The European Data Protection Board (“EDPB”) considers that breaches can be categorised according to the following
three well-known information security principles:

  1.  “Confidentiality breach” – where there is an unauthorised or accidental disclosure of, or access to, personal
  2. “Integrity breach” – where there is an unauthorised or accidental alteration of personal data.
  3. “Availability breach” – where there is an accidental or unauthorised loss of access to, or destruction of, personal data.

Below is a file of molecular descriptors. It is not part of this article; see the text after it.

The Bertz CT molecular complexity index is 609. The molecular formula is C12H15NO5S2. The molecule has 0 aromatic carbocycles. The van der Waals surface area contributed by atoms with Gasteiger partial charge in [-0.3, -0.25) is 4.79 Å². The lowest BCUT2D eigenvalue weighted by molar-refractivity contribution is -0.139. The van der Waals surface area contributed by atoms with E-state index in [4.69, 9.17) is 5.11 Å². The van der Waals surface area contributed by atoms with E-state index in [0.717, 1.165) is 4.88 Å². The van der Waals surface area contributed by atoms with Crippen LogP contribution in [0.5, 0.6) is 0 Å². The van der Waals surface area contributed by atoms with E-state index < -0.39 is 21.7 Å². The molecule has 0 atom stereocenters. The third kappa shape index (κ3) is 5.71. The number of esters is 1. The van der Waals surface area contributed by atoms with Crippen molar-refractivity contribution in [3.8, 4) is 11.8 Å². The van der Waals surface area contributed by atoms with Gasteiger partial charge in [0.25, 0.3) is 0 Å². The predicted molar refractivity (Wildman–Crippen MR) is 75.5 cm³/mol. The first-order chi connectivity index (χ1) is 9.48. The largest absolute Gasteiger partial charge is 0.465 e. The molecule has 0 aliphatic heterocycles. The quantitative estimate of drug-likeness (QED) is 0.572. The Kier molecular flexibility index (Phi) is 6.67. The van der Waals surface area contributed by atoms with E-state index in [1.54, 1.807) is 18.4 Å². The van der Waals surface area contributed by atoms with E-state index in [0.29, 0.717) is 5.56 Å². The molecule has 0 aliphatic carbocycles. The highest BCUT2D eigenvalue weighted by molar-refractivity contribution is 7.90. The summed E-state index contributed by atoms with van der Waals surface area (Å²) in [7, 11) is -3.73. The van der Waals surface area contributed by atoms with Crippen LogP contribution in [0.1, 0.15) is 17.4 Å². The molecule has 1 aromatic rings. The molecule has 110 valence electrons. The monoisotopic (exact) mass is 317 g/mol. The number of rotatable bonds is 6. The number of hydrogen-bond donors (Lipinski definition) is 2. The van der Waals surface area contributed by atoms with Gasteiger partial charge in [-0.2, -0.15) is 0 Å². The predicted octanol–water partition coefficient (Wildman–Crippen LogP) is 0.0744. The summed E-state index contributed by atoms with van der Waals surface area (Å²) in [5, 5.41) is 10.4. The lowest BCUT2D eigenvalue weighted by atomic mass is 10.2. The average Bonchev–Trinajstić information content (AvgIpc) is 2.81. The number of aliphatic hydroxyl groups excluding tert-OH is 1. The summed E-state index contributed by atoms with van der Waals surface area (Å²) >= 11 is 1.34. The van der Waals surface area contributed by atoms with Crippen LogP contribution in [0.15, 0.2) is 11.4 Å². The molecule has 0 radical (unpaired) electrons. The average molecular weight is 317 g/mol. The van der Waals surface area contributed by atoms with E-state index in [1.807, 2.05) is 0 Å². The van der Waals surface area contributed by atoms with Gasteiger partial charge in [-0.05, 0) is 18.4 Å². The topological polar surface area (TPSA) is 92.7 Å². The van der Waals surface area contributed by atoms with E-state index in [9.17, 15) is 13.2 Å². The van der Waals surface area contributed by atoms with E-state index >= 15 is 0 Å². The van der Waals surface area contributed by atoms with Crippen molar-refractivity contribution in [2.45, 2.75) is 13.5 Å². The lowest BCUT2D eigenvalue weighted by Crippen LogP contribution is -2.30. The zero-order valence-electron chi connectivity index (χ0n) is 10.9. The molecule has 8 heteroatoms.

The EDPB further notes that “a breach can potentially have a range of significant adverse effects on individuals, which can result in physical, material, or non-material damage. The GDPR explains that this can include loss of control over their personal data, limitation of their rights, discrimination, identity theft or fraud, financial loss, unauthorised reversal of pseudonymization, damage to reputation, and loss of confidentiality of personal data protected by professional secrecy. It can also include any other significant economic or social disadvantage to those individuals. One of the most important obligation of the data controller is to evaluate these risks to the rights and freedoms of data subjects and to implement appropriate technical and organizational measures to address them